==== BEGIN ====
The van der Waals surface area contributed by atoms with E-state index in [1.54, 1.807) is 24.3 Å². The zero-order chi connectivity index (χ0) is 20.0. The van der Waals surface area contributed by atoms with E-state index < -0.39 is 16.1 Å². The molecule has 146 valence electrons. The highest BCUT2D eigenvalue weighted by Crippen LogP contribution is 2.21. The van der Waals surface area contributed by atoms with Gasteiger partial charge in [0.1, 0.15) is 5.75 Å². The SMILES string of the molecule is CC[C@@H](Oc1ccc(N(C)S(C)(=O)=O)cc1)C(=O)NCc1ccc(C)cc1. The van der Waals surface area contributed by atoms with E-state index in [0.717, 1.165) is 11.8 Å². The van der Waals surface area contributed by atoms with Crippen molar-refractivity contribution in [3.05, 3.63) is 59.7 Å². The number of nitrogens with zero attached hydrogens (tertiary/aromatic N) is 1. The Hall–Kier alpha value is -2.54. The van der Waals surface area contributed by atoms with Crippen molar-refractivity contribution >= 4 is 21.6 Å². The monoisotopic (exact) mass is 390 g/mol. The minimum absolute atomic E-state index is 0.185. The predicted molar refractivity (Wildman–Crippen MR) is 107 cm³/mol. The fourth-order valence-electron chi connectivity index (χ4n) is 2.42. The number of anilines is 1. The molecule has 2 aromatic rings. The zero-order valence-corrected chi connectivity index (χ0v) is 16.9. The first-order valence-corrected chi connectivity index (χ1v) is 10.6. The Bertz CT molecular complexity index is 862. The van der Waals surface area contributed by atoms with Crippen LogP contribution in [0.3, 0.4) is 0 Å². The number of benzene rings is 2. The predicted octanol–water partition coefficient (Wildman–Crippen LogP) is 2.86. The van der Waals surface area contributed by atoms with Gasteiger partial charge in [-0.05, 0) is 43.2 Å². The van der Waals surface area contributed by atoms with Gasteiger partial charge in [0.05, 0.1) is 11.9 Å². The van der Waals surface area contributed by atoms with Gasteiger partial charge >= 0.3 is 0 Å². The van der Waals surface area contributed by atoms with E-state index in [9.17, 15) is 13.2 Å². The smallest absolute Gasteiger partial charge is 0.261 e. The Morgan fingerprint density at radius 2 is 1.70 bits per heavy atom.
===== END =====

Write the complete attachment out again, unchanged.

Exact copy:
The van der Waals surface area contributed by atoms with E-state index in [1.54, 1.807) is 24.3 Å². The zero-order chi connectivity index (χ0) is 20.0. The van der Waals surface area contributed by atoms with E-state index < -0.39 is 16.1 Å². The molecule has 146 valence electrons. The highest BCUT2D eigenvalue weighted by Crippen LogP contribution is 2.21. The van der Waals surface area contributed by atoms with Gasteiger partial charge in [0.1, 0.15) is 5.75 Å². The SMILES string of the molecule is CC[C@@H](Oc1ccc(N(C)S(C)(=O)=O)cc1)C(=O)NCc1ccc(C)cc1. The van der Waals surface area contributed by atoms with E-state index in [0.717, 1.165) is 11.8 Å². The van der Waals surface area contributed by atoms with Crippen molar-refractivity contribution in [3.05, 3.63) is 59.7 Å². The number of nitrogens with zero attached hydrogens (tertiary/aromatic N) is 1. The Hall–Kier alpha value is -2.54. The van der Waals surface area contributed by atoms with Crippen molar-refractivity contribution >= 4 is 21.6 Å². The monoisotopic (exact) mass is 390 g/mol. The minimum absolute atomic E-state index is 0.185. The predicted molar refractivity (Wildman–Crippen MR) is 107 cm³/mol. The fourth-order valence-electron chi connectivity index (χ4n) is 2.42. The number of anilines is 1. The molecule has 2 aromatic rings. The zero-order valence-corrected chi connectivity index (χ0v) is 16.9. The first-order valence-corrected chi connectivity index (χ1v) is 10.6. The Bertz CT molecular complexity index is 862. The van der Waals surface area contributed by atoms with Crippen LogP contribution in [0.3, 0.4) is 0 Å². The number of benzene rings is 2. The predicted octanol–water partition coefficient (Wildman–Crippen LogP) is 2.86. The van der Waals surface area contributed by atoms with Gasteiger partial charge in [-0.05, 0) is 43.2 Å². The van der Waals surface area contributed by atoms with Gasteiger partial charge in [0.05, 0.1) is 11.9 Å². The van der Waals surface area contributed by atoms with Gasteiger partial charge >= 0.3 is 0 Å². The van der Waals surface area contributed by atoms with E-state index in [9.17, 15) is 13.2 Å². The smallest absolute Gasteiger partial charge is 0.261 e. The Morgan fingerprint density at radius 2 is 1.70 bits per heavy atom.